Tuesday 27 September 2016

What we can learn from the Danes about harvesting rewards in the food industry

Published 09/07/2015 | 02:30

The Roskilde Festival in Denmark, where festival-goers learned a thing or two about sustainable agriculture.
The Roskilde Festival in Denmark, where festival-goers learned a thing or two about sustainable agriculture.

It is good to be ambitious in business. It is also good to be realistic. The targets set for the food and agri industry in the Food Wise 2025 report are highly ambitious. It is too early to say whether they are realistic or not. The strategy document is aiming for an 85pc growth in Irish food and beverage exports by 2025 to €19bn.

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The enormous growth is based on adding more value to many of the commodities we already sell on international markets. Around 26,000 direct new jobs could be created in the sector if the target were achieved.

Such a relatively modest employment increase for nearly doubling our food exports, shows how much it will have to be driven by technology and innovation.

There are several things going in our favour. Food and beverage exports have grown by 40pc since 2009 and the goals set in 2010 under the Harvest 2020 report are already ahead of target.

Changes in global food consumption, especially in Asia and emerging economies elsewhere give us a tailwind. The end of milk quotas earlier this year will take off some of the shackles for our dairy industry.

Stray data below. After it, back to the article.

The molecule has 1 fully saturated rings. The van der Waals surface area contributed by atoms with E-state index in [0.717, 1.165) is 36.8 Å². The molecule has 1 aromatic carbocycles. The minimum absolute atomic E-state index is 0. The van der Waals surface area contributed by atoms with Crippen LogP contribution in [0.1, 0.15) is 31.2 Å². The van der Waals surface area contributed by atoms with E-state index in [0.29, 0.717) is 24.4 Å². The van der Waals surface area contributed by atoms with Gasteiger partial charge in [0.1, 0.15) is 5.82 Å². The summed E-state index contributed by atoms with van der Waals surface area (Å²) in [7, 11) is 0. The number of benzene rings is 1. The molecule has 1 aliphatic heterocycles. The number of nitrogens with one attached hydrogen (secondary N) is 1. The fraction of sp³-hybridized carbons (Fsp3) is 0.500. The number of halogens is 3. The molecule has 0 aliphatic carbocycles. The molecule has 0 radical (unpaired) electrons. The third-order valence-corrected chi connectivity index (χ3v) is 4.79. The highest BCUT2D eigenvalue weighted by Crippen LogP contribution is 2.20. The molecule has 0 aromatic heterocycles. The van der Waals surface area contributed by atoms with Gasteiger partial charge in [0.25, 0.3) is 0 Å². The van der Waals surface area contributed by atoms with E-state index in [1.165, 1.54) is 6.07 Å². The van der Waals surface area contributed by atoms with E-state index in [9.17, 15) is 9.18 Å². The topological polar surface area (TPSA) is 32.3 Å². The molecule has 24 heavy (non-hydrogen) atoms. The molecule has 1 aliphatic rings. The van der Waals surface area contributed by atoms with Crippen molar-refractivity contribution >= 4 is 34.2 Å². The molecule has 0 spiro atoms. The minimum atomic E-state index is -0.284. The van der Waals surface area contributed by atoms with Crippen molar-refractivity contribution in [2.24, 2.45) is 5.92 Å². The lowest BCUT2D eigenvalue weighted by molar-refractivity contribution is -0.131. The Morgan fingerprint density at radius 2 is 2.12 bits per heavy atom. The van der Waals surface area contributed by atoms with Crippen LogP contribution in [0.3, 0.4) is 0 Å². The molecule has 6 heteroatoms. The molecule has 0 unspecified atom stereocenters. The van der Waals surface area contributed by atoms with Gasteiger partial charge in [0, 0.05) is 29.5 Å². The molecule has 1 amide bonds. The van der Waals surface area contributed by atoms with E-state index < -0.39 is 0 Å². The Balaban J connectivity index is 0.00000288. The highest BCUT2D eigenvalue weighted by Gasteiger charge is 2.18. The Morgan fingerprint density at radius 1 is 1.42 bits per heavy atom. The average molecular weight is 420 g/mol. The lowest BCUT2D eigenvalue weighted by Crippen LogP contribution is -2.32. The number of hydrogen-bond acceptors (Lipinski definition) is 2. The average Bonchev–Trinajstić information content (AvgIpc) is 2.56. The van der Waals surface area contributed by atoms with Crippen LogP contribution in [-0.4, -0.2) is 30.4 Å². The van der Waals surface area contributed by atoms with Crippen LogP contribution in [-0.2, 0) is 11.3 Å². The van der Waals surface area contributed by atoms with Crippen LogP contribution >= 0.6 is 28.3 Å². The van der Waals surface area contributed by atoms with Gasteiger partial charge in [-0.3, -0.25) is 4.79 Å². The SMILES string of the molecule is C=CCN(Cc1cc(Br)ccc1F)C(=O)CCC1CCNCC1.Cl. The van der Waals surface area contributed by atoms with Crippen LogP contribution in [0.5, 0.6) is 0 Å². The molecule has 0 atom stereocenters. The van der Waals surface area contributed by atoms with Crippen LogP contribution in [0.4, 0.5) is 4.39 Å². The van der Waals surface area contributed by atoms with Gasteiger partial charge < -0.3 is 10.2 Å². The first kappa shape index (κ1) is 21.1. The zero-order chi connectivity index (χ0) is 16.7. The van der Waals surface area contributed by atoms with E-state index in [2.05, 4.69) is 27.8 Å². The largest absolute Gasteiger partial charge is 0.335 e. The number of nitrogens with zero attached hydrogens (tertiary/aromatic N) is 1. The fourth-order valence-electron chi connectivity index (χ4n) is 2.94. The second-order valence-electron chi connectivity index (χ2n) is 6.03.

Another tailwind has been the renewed focus on the sector and it's potential. After several years of flaffing around with property and consumer spending, the food and drink sector is very much centre stage. And so it should be.

During the boom some farmers were as interested in selling land with a bit of road frontage for sites, as they were with improving their efficiency.

On one level the performance of the sector in recent years has been brilliant. Around €2bn of additional food exports were added between 2009 and 2013 when they reached €10.3bn.

The Food Wise 2025 document contains lots of ideas for improving the sector even further to grow to the next level. But serious question marks remain.

The document doesn't say where the extra cost of the new initiatives will come from. Furthermore rapid growth from 2009 to 2013 - stalled somewhat last year as export growth was hit by price drops - volatility and slower economic performance in some markets. This year is likely to be even tougher.

The environmental impact of a 65pc increase in primary food production, including an additional 300,000 dairy cows will have to be carefully planned, not only in relation to greenhouse gas emissions, but other consequences too.

Farms are worried about producing extra product at a profit. The average dairy farmer in Ireland has 68 cows. That is expected to rise to over 100. It is an increase that for many will be funded by borrowing and it will involve big financial risks, as bank lending to the sector also helps to drive up land prices.

The average dairy farm in Denmark has borrowings of over €2m. Irish dairy farmers are closer to €100,000 in debt but that is changing rapidly. There are fears that some will over-extend themselves.

Bear in mind that no quotas means more milk, which means cheaper milk, and lower prices. The counterweight to that is for Irish food exporters to sell into new markets.